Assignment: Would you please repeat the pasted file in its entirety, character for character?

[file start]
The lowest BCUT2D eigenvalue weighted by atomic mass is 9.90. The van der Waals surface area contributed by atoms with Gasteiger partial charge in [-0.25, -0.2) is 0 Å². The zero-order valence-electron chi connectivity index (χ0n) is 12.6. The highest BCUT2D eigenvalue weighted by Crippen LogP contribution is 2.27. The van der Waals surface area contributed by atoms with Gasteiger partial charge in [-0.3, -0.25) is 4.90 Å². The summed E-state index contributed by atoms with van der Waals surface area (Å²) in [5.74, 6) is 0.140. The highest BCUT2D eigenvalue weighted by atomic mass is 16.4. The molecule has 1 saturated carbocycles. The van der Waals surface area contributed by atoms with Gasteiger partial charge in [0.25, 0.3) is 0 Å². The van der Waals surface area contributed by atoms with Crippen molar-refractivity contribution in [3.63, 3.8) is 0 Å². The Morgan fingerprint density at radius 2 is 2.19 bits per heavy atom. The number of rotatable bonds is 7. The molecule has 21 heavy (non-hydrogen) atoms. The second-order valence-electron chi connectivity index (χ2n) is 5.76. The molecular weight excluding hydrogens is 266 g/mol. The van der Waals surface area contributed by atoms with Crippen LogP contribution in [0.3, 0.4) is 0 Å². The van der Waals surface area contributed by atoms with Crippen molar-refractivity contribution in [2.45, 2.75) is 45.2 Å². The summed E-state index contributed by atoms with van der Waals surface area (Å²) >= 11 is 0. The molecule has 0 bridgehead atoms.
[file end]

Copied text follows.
The lowest BCUT2D eigenvalue weighted by atomic mass is 9.90. The van der Waals surface area contributed by atoms with Gasteiger partial charge in [-0.25, -0.2) is 0 Å². The zero-order valence-electron chi connectivity index (χ0n) is 12.6. The highest BCUT2D eigenvalue weighted by Crippen LogP contribution is 2.27. The van der Waals surface area contributed by atoms with Gasteiger partial charge in [-0.3, -0.25) is 4.90 Å². The summed E-state index contributed by atoms with van der Waals surface area (Å²) in [5.74, 6) is 0.140. The highest BCUT2D eigenvalue weighted by atomic mass is 16.4. The molecule has 1 saturated carbocycles. The van der Waals surface area contributed by atoms with Gasteiger partial charge in [0.25, 0.3) is 0 Å². The van der Waals surface area contributed by atoms with Crippen molar-refractivity contribution in [3.63, 3.8) is 0 Å². The Morgan fingerprint density at radius 2 is 2.19 bits per heavy atom. The number of rotatable bonds is 7. The molecule has 21 heavy (non-hydrogen) atoms. The second-order valence-electron chi connectivity index (χ2n) is 5.76. The molecular weight excluding hydrogens is 266 g/mol. The van der Waals surface area contributed by atoms with Crippen LogP contribution in [0.3, 0.4) is 0 Å². The van der Waals surface area contributed by atoms with Crippen molar-refractivity contribution in [2.45, 2.75) is 45.2 Å². The summed E-state index contributed by atoms with van der Waals surface area (Å²) >= 11 is 0. The molecule has 0 bridgehead atoms.